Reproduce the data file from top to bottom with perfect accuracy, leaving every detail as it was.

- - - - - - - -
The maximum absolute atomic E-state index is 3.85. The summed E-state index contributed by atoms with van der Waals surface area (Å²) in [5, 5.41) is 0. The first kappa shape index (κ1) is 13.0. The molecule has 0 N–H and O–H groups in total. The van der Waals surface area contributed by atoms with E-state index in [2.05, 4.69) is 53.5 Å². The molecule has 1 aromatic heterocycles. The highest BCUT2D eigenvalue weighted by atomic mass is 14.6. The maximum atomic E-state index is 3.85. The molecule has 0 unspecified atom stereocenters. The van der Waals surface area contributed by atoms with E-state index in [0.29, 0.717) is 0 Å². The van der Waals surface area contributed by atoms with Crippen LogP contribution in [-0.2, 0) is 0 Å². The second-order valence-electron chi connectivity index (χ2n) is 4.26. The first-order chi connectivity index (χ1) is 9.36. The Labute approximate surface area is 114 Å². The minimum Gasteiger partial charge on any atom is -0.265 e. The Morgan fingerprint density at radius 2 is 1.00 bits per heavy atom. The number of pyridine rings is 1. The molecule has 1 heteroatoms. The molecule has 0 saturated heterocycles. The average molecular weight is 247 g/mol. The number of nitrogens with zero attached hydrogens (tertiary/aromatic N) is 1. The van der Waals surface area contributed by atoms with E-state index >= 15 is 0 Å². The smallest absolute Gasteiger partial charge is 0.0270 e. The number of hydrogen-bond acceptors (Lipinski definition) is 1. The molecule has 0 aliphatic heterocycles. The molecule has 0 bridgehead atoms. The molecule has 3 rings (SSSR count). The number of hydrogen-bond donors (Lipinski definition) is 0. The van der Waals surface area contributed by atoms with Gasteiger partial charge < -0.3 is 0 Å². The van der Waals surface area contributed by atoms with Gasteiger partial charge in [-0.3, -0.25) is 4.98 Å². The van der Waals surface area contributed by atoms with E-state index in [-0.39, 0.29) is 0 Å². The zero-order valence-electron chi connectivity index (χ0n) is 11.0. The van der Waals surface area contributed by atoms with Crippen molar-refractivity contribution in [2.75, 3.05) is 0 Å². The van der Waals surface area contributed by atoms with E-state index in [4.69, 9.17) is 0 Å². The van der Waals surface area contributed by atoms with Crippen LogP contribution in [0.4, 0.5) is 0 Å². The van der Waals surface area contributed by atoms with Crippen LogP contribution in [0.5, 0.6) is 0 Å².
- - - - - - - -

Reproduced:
The maximum absolute atomic E-state index is 3.85. The summed E-state index contributed by atoms with van der Waals surface area (Å²) in [5, 5.41) is 0. The first kappa shape index (κ1) is 13.0. The molecule has 0 N–H and O–H groups in total. The van der Waals surface area contributed by atoms with E-state index in [2.05, 4.69) is 53.5 Å². The molecule has 1 aromatic heterocycles. The highest BCUT2D eigenvalue weighted by atomic mass is 14.6. The maximum atomic E-state index is 3.85. The molecule has 0 unspecified atom stereocenters. The van der Waals surface area contributed by atoms with E-state index in [0.29, 0.717) is 0 Å². The van der Waals surface area contributed by atoms with Crippen LogP contribution in [-0.2, 0) is 0 Å². The second-order valence-electron chi connectivity index (χ2n) is 4.26. The first-order chi connectivity index (χ1) is 9.36. The Labute approximate surface area is 114 Å². The minimum Gasteiger partial charge on any atom is -0.265 e. The Morgan fingerprint density at radius 2 is 1.00 bits per heavy atom. The number of pyridine rings is 1. The molecule has 1 heteroatoms. The molecule has 0 saturated heterocycles. The average molecular weight is 247 g/mol. The number of nitrogens with zero attached hydrogens (tertiary/aromatic N) is 1. The van der Waals surface area contributed by atoms with E-state index >= 15 is 0 Å². The smallest absolute Gasteiger partial charge is 0.0270 e. The number of hydrogen-bond acceptors (Lipinski definition) is 1. The molecule has 0 aliphatic heterocycles. The molecule has 0 bridgehead atoms. The molecule has 3 rings (SSSR count). The number of hydrogen-bond donors (Lipinski definition) is 0. The van der Waals surface area contributed by atoms with Gasteiger partial charge < -0.3 is 0 Å². The van der Waals surface area contributed by atoms with Gasteiger partial charge in [-0.3, -0.25) is 4.98 Å². The van der Waals surface area contributed by atoms with E-state index in [-0.39, 0.29) is 0 Å². The zero-order valence-electron chi connectivity index (χ0n) is 11.0. The van der Waals surface area contributed by atoms with Crippen molar-refractivity contribution in [2.75, 3.05) is 0 Å². The van der Waals surface area contributed by atoms with E-state index in [4.69, 9.17) is 0 Å². The van der Waals surface area contributed by atoms with Crippen LogP contribution in [0.4, 0.5) is 0 Å². The van der Waals surface area contributed by atoms with Crippen LogP contribution in [0.5, 0.6) is 0 Å².